Steps to Take Before Suing the IRS for a Tax Refund

tax return written in spiral notebook on office desk, flat lay composition

When the IRS makes a mistake, individuals and small businesses often want it corrected in a hurry. They may rush to file a lawsuit to correct the error. But if you miss certain steps before suing the IRS for a tax refund, your case could be dismissed, forcing you to start over or lose your opportunity to sue entirely.

Court Dismisses Tax Refund Lawsuit Over Missing Pre-Litigation Forms

Recently, the United States District Court for the Eastern District of NewYork issued a Memorandum and Order in Special Touch Home Care Services, Inc v United States of America. The Court dismissed the taxpayer’s lawsuit suing the IRS for a tax refund based on missing pieces in the company’s efforts to obtain relief before filing its complaint. Following along with this case shows just how important it is for taxpayers and the accountants and tax attorneys who represent them to pay close attention to the details in tax appeals procedure.

Special Touch Home Care Services, a New York business, relied on the same controller, Joseph Lieberman for years. Between 1990 and 2014 he filed the company’s taxes each year without incident. Then in late 2015, Mr. Liberman became seriously ill. Because of this, Mr. Liberman failed to file Plaintiff’s W-2 and W-3 forms for 2015 and 2016.

The IRS imposed a penalty on July 31, 2017, which was the first the business owner learned of the problem. The company promptly filed the missing tax forms. On November 10, 2017, the company requested an abatement of the penalty, but the IRS denied that request on February 2, 2018, because the company’s request had not shown reasonable cause or due diligence. On February 19, 2018, the IRS assessed a penalty of $451,000.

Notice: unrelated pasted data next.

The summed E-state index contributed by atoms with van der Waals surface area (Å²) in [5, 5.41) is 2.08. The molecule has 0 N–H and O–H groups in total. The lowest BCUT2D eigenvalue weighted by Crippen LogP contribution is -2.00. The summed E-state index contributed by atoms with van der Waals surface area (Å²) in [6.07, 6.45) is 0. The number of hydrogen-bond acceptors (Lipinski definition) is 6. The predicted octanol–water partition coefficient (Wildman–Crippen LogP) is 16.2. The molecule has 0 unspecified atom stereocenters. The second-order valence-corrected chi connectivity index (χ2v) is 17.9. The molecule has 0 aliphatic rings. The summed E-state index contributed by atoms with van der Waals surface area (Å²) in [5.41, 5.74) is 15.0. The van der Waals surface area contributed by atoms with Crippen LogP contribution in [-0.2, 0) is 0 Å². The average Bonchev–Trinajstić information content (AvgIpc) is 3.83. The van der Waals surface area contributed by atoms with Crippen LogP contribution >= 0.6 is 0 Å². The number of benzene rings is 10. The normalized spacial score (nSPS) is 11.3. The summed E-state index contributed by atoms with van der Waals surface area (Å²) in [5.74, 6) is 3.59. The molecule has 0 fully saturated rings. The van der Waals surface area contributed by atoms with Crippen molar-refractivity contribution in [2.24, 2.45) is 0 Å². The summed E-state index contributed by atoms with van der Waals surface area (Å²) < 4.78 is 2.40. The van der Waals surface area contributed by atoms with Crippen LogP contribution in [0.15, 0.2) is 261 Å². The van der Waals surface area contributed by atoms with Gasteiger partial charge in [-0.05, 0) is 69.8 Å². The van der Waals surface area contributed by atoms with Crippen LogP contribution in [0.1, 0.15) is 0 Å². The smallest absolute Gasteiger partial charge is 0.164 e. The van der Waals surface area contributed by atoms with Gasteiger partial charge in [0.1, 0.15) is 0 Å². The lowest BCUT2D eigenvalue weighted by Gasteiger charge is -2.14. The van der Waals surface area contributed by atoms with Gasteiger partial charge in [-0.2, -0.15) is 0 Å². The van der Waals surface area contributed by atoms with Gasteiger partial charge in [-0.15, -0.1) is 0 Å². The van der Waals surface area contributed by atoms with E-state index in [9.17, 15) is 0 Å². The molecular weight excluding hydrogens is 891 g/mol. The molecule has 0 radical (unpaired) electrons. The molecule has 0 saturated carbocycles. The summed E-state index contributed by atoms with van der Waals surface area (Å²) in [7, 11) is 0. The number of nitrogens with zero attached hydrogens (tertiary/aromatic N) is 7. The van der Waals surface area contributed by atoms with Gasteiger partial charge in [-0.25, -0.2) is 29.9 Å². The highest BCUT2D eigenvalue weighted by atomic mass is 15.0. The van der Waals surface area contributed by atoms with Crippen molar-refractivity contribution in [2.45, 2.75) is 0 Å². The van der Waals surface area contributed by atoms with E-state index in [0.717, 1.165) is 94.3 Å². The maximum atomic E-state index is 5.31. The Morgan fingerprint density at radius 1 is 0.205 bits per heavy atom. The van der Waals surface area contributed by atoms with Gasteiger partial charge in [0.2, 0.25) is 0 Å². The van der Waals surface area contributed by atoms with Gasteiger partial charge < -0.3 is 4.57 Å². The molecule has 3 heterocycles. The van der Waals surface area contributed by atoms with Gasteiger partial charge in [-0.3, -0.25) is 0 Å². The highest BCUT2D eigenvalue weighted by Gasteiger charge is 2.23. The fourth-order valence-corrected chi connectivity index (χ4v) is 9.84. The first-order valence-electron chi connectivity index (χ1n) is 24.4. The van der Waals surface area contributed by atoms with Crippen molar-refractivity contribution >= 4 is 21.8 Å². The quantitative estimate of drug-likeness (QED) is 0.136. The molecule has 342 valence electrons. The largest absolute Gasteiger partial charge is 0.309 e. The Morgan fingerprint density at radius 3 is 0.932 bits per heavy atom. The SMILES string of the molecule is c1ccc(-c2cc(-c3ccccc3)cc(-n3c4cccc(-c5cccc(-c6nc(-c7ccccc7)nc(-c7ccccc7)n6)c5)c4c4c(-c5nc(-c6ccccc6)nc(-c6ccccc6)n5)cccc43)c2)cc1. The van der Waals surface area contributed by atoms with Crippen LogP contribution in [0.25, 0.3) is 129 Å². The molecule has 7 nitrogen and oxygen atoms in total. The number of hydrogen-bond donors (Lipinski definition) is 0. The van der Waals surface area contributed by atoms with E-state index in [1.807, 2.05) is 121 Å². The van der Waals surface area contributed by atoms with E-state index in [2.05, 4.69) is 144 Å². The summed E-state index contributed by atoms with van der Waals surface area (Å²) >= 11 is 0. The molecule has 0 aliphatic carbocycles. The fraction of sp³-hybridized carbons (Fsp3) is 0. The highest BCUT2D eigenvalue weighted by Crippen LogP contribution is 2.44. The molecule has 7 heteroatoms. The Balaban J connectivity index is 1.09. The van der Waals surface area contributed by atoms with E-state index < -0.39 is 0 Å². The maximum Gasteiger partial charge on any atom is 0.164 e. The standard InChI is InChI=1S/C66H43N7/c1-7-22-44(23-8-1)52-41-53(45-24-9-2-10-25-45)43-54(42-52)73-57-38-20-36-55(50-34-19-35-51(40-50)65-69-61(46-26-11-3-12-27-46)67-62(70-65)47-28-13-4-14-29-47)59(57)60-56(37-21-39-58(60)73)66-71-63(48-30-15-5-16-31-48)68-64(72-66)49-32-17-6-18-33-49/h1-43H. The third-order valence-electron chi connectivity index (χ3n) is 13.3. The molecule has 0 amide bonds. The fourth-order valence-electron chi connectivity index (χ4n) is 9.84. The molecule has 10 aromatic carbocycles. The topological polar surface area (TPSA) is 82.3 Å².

Step 1: Pay First, Sue Second

This blog has previously addressed the need for taxpayers suing the IRS for a tax refund or improper penalty to pay the full amount of the assessed tax or penalty first and then sue for a refund of the improperly assessed amount. Here, the IRS offset the penalty from the company’s employment taxes in 2018, resulting in a full payment on July 31, 2018.

Step 2: When Working with a Tax Preparer, Complete a Power of Attorney

Any time a taxpayer works with a professional to prepare a tax return or negotiate with the IRS, they must provide specific authorization to that professional by filing a Power of Attorney (Form 2848). Special Touch Health Care hired an attorney to help them get a refund of the penalty amount. The attorney filed a Power of Attorney, but it did not specifically authorize the attorney to represent the company with respect to their Claim for Refund, to sign forms on their behalf, or to file tax returns on their behalf.

Step 3: Submit a Signed Claim for Refund

Special Touch’s attorney filed a Claim for Refund and Request for Abatement (Form 843) with the IRS on July 1, 2019. She signed this form as the company’s “return preparer” in the section designated “Paid Preparer Use Only.” However, this section did not state that the form was accurate “under penalties of perjury.” On December 18, 2019 and February 12, 2020, the IRS notified the company that they had not “completed all the processing necessary for a complete response.” However, the attorney did not send any additional documents or information to the IRS before suing the IRS for a tax refund.